Randy Rogers Band won’t release their forthcoming album Hellbent until April 26, but that’s not stopping the Texas act from giving fans an early listen. Their eighth studio album borrows its title from Guy Clark’s “Hell Bent On a Heartache,” which the band covers on their upcoming project and Billboard premieres below.
A longtime fan of Clark, frontman Randy Rogers admits that he often got starstruck while around the singer-songwriter. “Hell Bent On a Heartache” was penned by Clark, Chris Stapleton and Morgane Stapleton, and appeared on Clark’s 2013 album My Favorite Picture of You.
“Guy Clark is one of my all-time heroes and if I could write one song as good as any of his, man,” Rogers tells Billboard following an album listening event at BMI in Nashville. “That’s how I’ve always felt about him, and I got to know him a little bit when he was with us and I’ve written songs with him. I’ve just always been a super fan. I couldn’t even talk to him when I was around him because I was so nervous.”
A fellow Texan, Rogers says he wanted the band’s new album to give a nod to the late Clark. “It’s very much in our fabric, being from Texas, Guy Clark and his songs and his songwriting. I wanted to showcase that,” he explains. “I just loved the song and I had an idea that we could turn it into a tempo.”
Clark’s original track is a slowed-down ballad with delicate guitar finger picking and soaring string accompaniment. Randy Rogers Band decided to transform “Hell Bent On a Heartache” into an anthem. An opening guitar lick on their version recalls Tom Petty while Rogers’ commanding vocals immediately grab the listener. As a result, it’s a song that will fit well into their energetic live show.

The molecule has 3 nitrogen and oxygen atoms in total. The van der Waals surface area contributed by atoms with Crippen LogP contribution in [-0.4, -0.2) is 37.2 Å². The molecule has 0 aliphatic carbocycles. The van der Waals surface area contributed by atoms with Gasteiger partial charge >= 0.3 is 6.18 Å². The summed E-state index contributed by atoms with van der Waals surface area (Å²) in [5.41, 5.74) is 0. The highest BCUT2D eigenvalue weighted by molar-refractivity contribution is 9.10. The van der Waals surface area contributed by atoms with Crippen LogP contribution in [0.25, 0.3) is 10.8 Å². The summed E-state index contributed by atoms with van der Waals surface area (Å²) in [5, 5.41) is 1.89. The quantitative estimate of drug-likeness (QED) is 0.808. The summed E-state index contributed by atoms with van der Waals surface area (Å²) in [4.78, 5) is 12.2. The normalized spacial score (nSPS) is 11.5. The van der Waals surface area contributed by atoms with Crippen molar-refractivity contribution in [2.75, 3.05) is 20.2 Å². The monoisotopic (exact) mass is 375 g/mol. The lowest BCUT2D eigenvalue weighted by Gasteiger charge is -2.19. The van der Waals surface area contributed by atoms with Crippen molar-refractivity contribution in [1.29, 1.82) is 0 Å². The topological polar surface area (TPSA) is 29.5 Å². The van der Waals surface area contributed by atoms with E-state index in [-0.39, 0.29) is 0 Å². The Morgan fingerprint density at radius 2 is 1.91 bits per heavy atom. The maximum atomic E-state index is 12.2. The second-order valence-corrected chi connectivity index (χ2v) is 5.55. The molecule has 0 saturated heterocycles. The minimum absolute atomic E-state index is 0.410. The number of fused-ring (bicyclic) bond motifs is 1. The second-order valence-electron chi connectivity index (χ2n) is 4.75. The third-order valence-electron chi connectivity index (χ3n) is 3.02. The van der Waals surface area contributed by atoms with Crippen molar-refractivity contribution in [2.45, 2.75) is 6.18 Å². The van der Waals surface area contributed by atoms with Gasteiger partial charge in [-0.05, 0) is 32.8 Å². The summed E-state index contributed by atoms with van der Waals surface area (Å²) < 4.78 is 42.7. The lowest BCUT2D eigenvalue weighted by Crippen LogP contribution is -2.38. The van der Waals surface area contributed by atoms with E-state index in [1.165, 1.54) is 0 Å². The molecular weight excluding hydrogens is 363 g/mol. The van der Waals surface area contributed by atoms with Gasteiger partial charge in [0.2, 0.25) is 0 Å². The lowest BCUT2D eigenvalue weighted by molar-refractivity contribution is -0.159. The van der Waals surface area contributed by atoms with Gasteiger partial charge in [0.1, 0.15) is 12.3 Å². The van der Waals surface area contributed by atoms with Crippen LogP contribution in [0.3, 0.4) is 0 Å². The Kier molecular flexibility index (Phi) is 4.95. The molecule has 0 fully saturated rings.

“It’s really easy to sing, it’s easy to play. There’s not a whole lot to that song other than the truth and that usually makes for a really good song,” Rogers notes. “That poor guy on that song, he’s just putting himself through torture.”
“Love’s a gamble/ Love’s a curse/ Love’s a bitch/ But it could be worse,” he croons.
Randy Rogers Band worked with Dave Cobb for their upcoming release. They recorded Hellbent at Nashville’s famed RCA Studio A and say the album has a more mature and thought-out sound. They credit Cobb for easing their nerves in the studio and for his efficient communication skills. Cobb, meanwhile, praises Randy Rogers Band’s family atmosphere and for the fact that they’ve been together nearly 20 years.
“The reason I wanted to work with them is because it’s like a family. These guys stuck together through thick and thin and that’s rare,” he says. “Usually people get together for six months, they get a record deal and they’ll disband. These guys are lifers and stay true to who they are.”
He adds, “They have a lot of years on the road and a lot of shows under their belt so it’s not hard to step into the studio and play. It wasn’t very calculated. It was trying to capture who they are in this moment in time and make it the best version of it.”
Together as a band for 18 years and about to release their eighth studio album, Randy Rogers Band are showing no signs of slowing down.
“I still believe I have something to say and that kind of embodies Hellbent, too,” Rogers says with a smile. “You can make fun of me for writing songs about ‘goodbye’ or ‘lonely’ or saying those two words too often, but guess what? This is country music and it ain’t changing and it ain’t going away and I’m just lucky to get to still do it.”